*best for relationship building
Types of personal selling
-Selling to other businesses
-Selling to retailers
-Selling to consumers
-Retail store
-Direct selling situation
Advantages of personal selling
1. Personal and persuasive
2. Facilitates instant feedback
3. Flexibility to adjust the presentation, tailored to specific needs
4. Flexibility in time
5. Helps gain distribution of new products
6. Good for high-priced items
Disadvantages of personal selling
1. Labor-intensive
2. Time-consuming
3. Poor reputation/perception
4. Requires sales executives with the right personality attributes
Functions of salespeople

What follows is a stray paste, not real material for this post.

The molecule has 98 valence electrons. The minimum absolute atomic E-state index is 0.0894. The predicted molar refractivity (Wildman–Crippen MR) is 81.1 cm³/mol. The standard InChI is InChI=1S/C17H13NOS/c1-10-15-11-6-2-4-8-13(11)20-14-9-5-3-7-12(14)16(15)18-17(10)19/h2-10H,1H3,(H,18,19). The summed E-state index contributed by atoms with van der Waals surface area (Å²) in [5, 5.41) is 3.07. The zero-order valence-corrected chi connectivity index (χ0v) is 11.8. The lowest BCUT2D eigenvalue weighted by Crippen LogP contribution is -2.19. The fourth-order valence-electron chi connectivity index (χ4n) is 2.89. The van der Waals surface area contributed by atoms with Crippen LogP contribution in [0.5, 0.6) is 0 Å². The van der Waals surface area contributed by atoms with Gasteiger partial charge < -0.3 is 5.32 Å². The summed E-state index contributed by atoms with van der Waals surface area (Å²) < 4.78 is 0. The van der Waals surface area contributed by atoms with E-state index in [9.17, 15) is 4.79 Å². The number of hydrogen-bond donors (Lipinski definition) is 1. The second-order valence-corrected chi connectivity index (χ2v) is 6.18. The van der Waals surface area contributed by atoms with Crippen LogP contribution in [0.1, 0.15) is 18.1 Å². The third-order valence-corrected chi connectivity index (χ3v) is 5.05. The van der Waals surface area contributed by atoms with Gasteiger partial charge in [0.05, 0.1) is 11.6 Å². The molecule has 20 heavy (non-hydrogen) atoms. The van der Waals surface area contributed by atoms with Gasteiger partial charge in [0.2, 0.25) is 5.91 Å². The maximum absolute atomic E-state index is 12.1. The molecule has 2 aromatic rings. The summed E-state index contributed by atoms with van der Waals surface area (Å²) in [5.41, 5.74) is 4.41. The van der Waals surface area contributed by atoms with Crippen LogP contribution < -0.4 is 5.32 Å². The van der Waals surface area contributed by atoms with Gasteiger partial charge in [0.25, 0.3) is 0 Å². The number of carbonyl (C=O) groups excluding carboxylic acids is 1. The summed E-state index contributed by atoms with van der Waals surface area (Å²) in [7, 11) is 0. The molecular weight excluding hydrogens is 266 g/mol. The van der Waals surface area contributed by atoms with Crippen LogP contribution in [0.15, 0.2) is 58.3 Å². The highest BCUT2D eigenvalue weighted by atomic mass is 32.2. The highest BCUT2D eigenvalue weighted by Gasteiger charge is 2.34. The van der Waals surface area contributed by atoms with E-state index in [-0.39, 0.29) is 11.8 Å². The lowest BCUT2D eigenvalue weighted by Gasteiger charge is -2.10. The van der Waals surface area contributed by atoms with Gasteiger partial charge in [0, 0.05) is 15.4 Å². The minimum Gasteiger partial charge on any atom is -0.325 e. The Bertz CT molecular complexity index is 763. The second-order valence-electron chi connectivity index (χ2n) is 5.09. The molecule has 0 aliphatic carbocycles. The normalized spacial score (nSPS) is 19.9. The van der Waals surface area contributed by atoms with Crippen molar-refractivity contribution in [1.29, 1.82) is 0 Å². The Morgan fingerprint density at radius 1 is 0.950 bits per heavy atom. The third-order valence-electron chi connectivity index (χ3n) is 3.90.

1. Information gathering
2. Information providing
3. Order fulfillment
4. Relationship building
(keep commitments, service accounts, solve problems)
Trade shows
Exhibitions where manufacturers, dealers, and buyers get together for product demonstrations and discussions

*Construction of trade-show booths and exhibits has become a major factor in sales promotion plans

Major areas of exhibit booth planning
1. Budget
2. Image of the company or brand
3. Frequency of the shows
4. Flexibility of the booth configuration
Factors to be considered when planning an exhibit booth
1. Size and location of the space
2. Desired image or impression of the exhibit
3. Complexities of shipping, installing, and dismantling
4. Number of products to be displayed
5. Need for storage and distribution of literature
6. Use of preshow advertising and promotion
7. Cost of all the factors
Budgeting for exhibit booth program
Trade shows are expensive, and costs have increased substantially in the last decade
-can be a cost effective way to reach people